I spoke with digital artist, Kwagzombie about his work. He had used a backdrop with bright colour against a dark background to stand out. This, he explained, was the style of his digital art, which he based on 16th Century Italian artist, Caravaggio. Zwagzombie told me he is influenced by video games, anime, manga, or whatever show he was watching. He said he had a great circle of friends who all bounced off each other with new ideas, or challenged each other’s work.
The sport of Jugger didn’t look like a sport at first glance. On the table were an assortment of padded weapons, however you could see from videos, it looks like a fabulous game. It’s a five aside game played on a field with players equipped with padded spars, shields and some sort of chained ball – not at all mainstream. Kieran, manning the stall for the day, told me Covid has decimated the local Jugger numbers, and the group is hoping to attract more fans.
The game is a blend of touch footy and fencing, Kieran explains. To me it looks like Quidditch – as played in the Harry Potter series – albeit without the flying. You can join the Canberra Jugger League for the Sunday games at Glebe Park (2:00 – 4:00 pm). I’d love to play it – if only my fitness would stand up to the challenge.
Luke McWilliams and Tim Styles are fundraising to produce a short film. Both are experienced actors, with writing and directing in their film and theatre credentials, and renowned cinematographer Marissa Martin on their team, Ironically the film is about the psychological pain of serial office work to pay the bills. It will be interesting to see this film in its final form.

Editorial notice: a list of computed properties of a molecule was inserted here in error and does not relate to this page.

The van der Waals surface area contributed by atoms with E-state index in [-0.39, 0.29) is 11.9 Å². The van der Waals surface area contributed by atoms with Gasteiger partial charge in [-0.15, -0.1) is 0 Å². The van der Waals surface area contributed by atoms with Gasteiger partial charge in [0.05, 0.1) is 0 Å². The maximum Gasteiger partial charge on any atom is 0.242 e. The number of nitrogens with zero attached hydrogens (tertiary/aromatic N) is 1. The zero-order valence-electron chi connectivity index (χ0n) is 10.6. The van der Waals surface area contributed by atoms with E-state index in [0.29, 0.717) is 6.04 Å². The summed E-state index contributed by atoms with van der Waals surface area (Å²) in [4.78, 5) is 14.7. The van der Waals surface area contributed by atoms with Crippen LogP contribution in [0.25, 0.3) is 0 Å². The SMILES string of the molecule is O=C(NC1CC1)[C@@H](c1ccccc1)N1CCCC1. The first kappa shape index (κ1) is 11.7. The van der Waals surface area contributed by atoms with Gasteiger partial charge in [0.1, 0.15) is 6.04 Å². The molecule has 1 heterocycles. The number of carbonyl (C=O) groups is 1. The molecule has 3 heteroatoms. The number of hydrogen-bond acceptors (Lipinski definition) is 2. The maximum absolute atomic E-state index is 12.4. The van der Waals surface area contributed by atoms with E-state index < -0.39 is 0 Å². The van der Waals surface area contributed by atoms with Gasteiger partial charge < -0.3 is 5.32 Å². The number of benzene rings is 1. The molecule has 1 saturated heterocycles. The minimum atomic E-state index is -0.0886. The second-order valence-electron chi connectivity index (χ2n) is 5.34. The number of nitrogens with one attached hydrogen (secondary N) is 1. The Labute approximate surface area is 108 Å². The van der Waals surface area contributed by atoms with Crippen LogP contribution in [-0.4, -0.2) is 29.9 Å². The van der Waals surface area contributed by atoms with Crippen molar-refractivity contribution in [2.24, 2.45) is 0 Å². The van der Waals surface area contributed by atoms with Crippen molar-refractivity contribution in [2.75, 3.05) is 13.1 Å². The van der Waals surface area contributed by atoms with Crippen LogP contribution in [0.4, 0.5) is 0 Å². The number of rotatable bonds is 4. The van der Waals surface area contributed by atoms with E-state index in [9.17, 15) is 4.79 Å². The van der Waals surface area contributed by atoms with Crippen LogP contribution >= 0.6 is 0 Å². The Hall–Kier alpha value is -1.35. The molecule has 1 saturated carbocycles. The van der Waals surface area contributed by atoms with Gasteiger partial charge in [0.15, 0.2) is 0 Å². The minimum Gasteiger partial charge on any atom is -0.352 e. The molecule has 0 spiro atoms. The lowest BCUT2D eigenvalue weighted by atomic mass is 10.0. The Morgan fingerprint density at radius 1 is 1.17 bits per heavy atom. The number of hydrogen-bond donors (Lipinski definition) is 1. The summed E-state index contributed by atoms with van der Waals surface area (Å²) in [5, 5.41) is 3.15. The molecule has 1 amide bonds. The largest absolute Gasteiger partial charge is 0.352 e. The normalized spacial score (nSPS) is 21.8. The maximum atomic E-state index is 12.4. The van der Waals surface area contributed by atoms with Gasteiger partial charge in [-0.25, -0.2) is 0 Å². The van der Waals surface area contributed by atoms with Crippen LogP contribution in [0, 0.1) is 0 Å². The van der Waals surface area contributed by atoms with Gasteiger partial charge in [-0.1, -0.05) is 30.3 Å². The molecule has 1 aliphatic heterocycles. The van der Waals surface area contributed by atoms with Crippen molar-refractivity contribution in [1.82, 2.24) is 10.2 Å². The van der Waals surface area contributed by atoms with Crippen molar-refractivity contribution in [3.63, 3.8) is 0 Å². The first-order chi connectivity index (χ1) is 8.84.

Then there are the board game players. The StarsSZ Stronghold offered the opportunity to try out different role playing games. The tables were packed with people playing dice games such as Dungeons and Dragons, but the large boards and the physical action figures are the most fascinating.
For would be readers and writers, visitors venturing to one of the far corners can find a cache of authors. This is a thriving community, the Canberra Speculative Fiction Guild held prominence, supporting new writers with enthusiasm, and building a community. Not all the authors were associated with the group.
Some authors were at the markets to build their own readership platforms. Readers of new Australian fiction could find a treasure trove of self-published books to explore.
The Geek Markets are connected to the main exhibition centre by a short walk. Conveniently, the food hall is the very first pavilion you will encounter. Compared to the few food offerings at the Geeks, the main hall is where you’ll find all the food selections you can wish for. You just might want to check the weather though, the rain set in and the ground and carparks became very muddy. Walking between the two buildings in the rain is an outdoor experience.
To sum up, the Geek Markets are all things Geek. Go along to admire the costumes, follow your fan fiction, accessorise, meet people and find niche communities. It’s free, it’s fun and if you could always just pretend you were really there for the Handmade Markets. If you do have sensory issues, early morning might be better for you.
Photos by Jenna Gray